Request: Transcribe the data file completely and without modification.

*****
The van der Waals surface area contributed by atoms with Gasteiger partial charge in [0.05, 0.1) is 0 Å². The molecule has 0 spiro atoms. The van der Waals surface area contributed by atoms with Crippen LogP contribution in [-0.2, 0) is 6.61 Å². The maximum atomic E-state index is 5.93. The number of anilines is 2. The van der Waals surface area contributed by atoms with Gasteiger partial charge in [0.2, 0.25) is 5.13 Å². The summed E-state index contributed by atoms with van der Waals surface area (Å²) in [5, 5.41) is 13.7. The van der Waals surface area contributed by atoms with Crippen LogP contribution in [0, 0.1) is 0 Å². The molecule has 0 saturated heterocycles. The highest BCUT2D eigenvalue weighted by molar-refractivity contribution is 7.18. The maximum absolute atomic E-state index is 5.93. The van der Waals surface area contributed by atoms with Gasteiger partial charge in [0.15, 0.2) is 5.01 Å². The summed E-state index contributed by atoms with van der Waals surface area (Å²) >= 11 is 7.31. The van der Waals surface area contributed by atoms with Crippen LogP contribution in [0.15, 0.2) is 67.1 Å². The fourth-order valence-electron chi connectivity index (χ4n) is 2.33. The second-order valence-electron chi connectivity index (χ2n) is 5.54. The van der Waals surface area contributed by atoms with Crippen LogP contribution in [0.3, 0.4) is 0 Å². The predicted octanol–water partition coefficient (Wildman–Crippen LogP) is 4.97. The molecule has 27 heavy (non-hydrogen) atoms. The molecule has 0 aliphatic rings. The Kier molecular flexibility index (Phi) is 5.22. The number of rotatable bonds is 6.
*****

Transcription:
The van der Waals surface area contributed by atoms with Gasteiger partial charge in [0.05, 0.1) is 0 Å². The molecule has 0 spiro atoms. The van der Waals surface area contributed by atoms with Crippen LogP contribution in [-0.2, 0) is 6.61 Å². The maximum atomic E-state index is 5.93. The number of anilines is 2. The van der Waals surface area contributed by atoms with Gasteiger partial charge in [0.2, 0.25) is 5.13 Å². The summed E-state index contributed by atoms with van der Waals surface area (Å²) in [5, 5.41) is 13.7. The van der Waals surface area contributed by atoms with Crippen LogP contribution in [0, 0.1) is 0 Å². The molecule has 0 saturated heterocycles. The highest BCUT2D eigenvalue weighted by molar-refractivity contribution is 7.18. The maximum absolute atomic E-state index is 5.93. The van der Waals surface area contributed by atoms with Gasteiger partial charge in [0.15, 0.2) is 5.01 Å². The summed E-state index contributed by atoms with van der Waals surface area (Å²) >= 11 is 7.31. The van der Waals surface area contributed by atoms with Crippen LogP contribution in [0.15, 0.2) is 67.1 Å². The fourth-order valence-electron chi connectivity index (χ4n) is 2.33. The second-order valence-electron chi connectivity index (χ2n) is 5.54. The van der Waals surface area contributed by atoms with Crippen LogP contribution in [0.3, 0.4) is 0 Å². The predicted octanol–water partition coefficient (Wildman–Crippen LogP) is 4.97. The molecule has 27 heavy (non-hydrogen) atoms. The molecule has 0 aliphatic rings. The Kier molecular flexibility index (Phi) is 5.22. The number of rotatable bonds is 6.